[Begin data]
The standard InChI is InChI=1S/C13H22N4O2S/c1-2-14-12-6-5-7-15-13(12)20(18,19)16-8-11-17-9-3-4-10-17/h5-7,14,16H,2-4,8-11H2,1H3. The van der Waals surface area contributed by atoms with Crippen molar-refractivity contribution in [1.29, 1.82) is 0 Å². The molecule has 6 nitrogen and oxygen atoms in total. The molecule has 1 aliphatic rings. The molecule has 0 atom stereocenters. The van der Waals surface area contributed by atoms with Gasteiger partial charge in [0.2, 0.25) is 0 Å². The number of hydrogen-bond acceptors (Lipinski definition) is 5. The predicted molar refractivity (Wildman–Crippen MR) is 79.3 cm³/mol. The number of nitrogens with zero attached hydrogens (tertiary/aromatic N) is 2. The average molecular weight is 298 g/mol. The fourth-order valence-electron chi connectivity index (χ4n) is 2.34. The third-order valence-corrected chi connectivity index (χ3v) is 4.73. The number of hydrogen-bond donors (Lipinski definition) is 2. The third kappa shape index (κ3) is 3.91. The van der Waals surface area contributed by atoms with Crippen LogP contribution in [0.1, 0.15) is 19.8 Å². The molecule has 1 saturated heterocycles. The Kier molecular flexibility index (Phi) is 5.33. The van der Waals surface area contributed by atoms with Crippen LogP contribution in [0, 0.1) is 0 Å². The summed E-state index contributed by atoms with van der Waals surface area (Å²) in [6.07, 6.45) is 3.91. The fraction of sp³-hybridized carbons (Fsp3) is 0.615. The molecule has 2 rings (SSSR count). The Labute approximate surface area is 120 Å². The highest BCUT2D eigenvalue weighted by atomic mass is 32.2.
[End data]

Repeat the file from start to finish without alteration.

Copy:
The standard InChI is InChI=1S/C13H22N4O2S/c1-2-14-12-6-5-7-15-13(12)20(18,19)16-8-11-17-9-3-4-10-17/h5-7,14,16H,2-4,8-11H2,1H3. The van der Waals surface area contributed by atoms with Crippen molar-refractivity contribution in [1.29, 1.82) is 0 Å². The molecule has 6 nitrogen and oxygen atoms in total. The molecule has 1 aliphatic rings. The molecule has 0 atom stereocenters. The van der Waals surface area contributed by atoms with Gasteiger partial charge in [0.2, 0.25) is 0 Å². The number of hydrogen-bond acceptors (Lipinski definition) is 5. The predicted molar refractivity (Wildman–Crippen MR) is 79.3 cm³/mol. The number of nitrogens with zero attached hydrogens (tertiary/aromatic N) is 2. The average molecular weight is 298 g/mol. The fourth-order valence-electron chi connectivity index (χ4n) is 2.34. The third-order valence-corrected chi connectivity index (χ3v) is 4.73. The number of hydrogen-bond donors (Lipinski definition) is 2. The third kappa shape index (κ3) is 3.91. The van der Waals surface area contributed by atoms with Crippen LogP contribution in [0.1, 0.15) is 19.8 Å². The molecule has 1 saturated heterocycles. The Kier molecular flexibility index (Phi) is 5.33. The van der Waals surface area contributed by atoms with Crippen LogP contribution in [0, 0.1) is 0 Å². The summed E-state index contributed by atoms with van der Waals surface area (Å²) in [6.07, 6.45) is 3.91. The fraction of sp³-hybridized carbons (Fsp3) is 0.615. The molecule has 2 rings (SSSR count). The Labute approximate surface area is 120 Å². The highest BCUT2D eigenvalue weighted by atomic mass is 32.2.